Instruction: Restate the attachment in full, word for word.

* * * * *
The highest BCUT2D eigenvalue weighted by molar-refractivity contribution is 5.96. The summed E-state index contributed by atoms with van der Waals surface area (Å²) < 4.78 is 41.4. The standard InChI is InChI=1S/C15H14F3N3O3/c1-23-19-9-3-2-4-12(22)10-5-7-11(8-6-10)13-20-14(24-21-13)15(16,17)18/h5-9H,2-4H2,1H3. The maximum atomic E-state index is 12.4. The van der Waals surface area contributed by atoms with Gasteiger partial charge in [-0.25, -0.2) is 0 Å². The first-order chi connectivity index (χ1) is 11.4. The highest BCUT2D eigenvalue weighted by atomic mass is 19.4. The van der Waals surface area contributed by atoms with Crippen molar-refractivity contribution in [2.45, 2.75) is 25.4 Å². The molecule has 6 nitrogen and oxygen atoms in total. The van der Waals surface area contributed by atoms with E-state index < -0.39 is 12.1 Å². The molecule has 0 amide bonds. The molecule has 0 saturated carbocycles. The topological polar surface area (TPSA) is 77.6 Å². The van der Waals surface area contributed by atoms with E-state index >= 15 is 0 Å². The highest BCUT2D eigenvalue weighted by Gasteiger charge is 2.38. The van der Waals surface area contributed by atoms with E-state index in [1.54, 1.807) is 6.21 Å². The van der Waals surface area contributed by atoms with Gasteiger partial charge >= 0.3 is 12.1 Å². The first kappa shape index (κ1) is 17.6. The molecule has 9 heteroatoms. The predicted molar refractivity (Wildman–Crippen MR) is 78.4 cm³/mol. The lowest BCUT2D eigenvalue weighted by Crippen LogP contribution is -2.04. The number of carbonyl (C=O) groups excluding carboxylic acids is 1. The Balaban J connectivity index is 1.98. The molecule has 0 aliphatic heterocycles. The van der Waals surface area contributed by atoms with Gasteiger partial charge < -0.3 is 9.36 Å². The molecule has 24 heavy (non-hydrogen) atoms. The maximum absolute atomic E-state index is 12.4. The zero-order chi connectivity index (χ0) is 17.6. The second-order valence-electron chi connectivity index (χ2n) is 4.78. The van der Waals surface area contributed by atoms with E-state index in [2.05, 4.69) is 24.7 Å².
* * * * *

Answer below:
The highest BCUT2D eigenvalue weighted by molar-refractivity contribution is 5.96. The summed E-state index contributed by atoms with van der Waals surface area (Å²) < 4.78 is 41.4. The standard InChI is InChI=1S/C15H14F3N3O3/c1-23-19-9-3-2-4-12(22)10-5-7-11(8-6-10)13-20-14(24-21-13)15(16,17)18/h5-9H,2-4H2,1H3. The maximum atomic E-state index is 12.4. The van der Waals surface area contributed by atoms with Gasteiger partial charge in [-0.25, -0.2) is 0 Å². The first-order chi connectivity index (χ1) is 11.4. The highest BCUT2D eigenvalue weighted by atomic mass is 19.4. The van der Waals surface area contributed by atoms with Crippen molar-refractivity contribution in [2.45, 2.75) is 25.4 Å². The molecule has 6 nitrogen and oxygen atoms in total. The van der Waals surface area contributed by atoms with E-state index < -0.39 is 12.1 Å². The molecule has 0 amide bonds. The molecule has 0 saturated carbocycles. The topological polar surface area (TPSA) is 77.6 Å². The van der Waals surface area contributed by atoms with E-state index >= 15 is 0 Å². The highest BCUT2D eigenvalue weighted by Gasteiger charge is 2.38. The van der Waals surface area contributed by atoms with E-state index in [1.54, 1.807) is 6.21 Å². The van der Waals surface area contributed by atoms with Gasteiger partial charge >= 0.3 is 12.1 Å². The first kappa shape index (κ1) is 17.6. The molecule has 9 heteroatoms. The predicted molar refractivity (Wildman–Crippen MR) is 78.4 cm³/mol. The lowest BCUT2D eigenvalue weighted by Crippen LogP contribution is -2.04. The number of carbonyl (C=O) groups excluding carboxylic acids is 1. The Balaban J connectivity index is 1.98. The molecule has 0 aliphatic heterocycles. The van der Waals surface area contributed by atoms with Gasteiger partial charge < -0.3 is 9.36 Å². The molecule has 24 heavy (non-hydrogen) atoms. The maximum absolute atomic E-state index is 12.4. The zero-order chi connectivity index (χ0) is 17.6. The second-order valence-electron chi connectivity index (χ2n) is 4.78. The van der Waals surface area contributed by atoms with E-state index in [2.05, 4.69) is 24.7 Å².